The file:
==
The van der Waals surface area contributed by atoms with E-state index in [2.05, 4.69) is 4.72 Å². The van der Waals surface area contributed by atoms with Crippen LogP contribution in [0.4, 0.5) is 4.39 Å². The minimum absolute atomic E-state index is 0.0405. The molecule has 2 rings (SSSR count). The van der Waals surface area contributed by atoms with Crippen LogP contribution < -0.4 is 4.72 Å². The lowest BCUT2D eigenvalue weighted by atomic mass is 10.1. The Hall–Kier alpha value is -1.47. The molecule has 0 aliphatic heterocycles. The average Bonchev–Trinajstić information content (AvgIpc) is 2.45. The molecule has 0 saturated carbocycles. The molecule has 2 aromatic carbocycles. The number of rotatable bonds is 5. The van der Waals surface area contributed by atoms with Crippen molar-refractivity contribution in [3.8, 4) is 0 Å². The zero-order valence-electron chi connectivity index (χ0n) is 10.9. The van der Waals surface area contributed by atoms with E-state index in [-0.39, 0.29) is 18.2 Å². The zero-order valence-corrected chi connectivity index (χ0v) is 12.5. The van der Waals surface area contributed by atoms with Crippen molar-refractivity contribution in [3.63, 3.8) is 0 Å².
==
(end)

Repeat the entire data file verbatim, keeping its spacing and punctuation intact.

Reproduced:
The van der Waals surface area contributed by atoms with E-state index in [2.05, 4.69) is 4.72 Å². The van der Waals surface area contributed by atoms with Crippen LogP contribution in [0.4, 0.5) is 4.39 Å². The minimum absolute atomic E-state index is 0.0405. The molecule has 2 rings (SSSR count). The van der Waals surface area contributed by atoms with Crippen LogP contribution < -0.4 is 4.72 Å². The lowest BCUT2D eigenvalue weighted by atomic mass is 10.1. The Hall–Kier alpha value is -1.47. The molecule has 0 aliphatic heterocycles. The average Bonchev–Trinajstić information content (AvgIpc) is 2.45. The molecule has 0 saturated carbocycles. The molecule has 2 aromatic carbocycles. The number of rotatable bonds is 5. The van der Waals surface area contributed by atoms with Crippen molar-refractivity contribution in [3.8, 4) is 0 Å². The zero-order valence-electron chi connectivity index (χ0n) is 10.9. The van der Waals surface area contributed by atoms with E-state index in [-0.39, 0.29) is 18.2 Å². The zero-order valence-corrected chi connectivity index (χ0v) is 12.5. The van der Waals surface area contributed by atoms with Crippen molar-refractivity contribution in [3.63, 3.8) is 0 Å².